Oct 1, 2011
The Black Book of Colors
The Black Book of Colors by Menena Cottin
Illustrated by Rosana Faría
Translated from Spanish by Elisa Amado
If you were blind and you had to describe colors, you would use all your other senses. That's how Thomas describes them, using his senses of touch, taste, smell and hearing. To him, yellow tastes like mustard, red is as sweet as watermelon but hurts when you find it on a scraped knee, brown smells like chocolate, blue is "the color of the sky when kites are flying," green tastes like lemon ice cream and smells like freshly cut grass. "Thomas thinks that without the sun, water doesn't amount to much. It has no color, no taste, no smell." And black, well, black is the king of all the colors, "soft as silk when his mother hugs him and her hair falls in his face."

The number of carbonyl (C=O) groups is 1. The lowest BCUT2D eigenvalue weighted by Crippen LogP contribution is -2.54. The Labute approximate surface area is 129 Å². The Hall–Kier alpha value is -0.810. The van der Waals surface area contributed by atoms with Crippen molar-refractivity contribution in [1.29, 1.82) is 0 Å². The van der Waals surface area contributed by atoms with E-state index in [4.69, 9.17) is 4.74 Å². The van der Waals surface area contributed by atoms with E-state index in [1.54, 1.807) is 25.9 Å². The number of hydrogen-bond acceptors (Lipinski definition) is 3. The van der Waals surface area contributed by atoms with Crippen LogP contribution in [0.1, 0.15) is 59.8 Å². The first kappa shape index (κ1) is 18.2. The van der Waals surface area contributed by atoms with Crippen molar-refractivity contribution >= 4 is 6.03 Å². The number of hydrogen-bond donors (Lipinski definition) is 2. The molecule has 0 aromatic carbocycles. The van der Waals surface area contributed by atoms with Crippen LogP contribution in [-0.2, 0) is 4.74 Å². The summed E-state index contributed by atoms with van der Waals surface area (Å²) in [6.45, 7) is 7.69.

The Black Book of Colors is a marvelous book. Its use of sensory details to describe colors is wonderful and lyrical. The design of the book is captivating. The pages are all black, with the shapes embossed in shiny black. Each page with text is accompanied by its Braille counterpart and the full Braille alphabet is also included at the end of the book. The Black Book of Colors belongs in every household and classroom where diversity is encouraged and discussed. Its use of metaphors, similes, and sensory details, also makes it a superb mentor text to use in the writing workshop. A great find!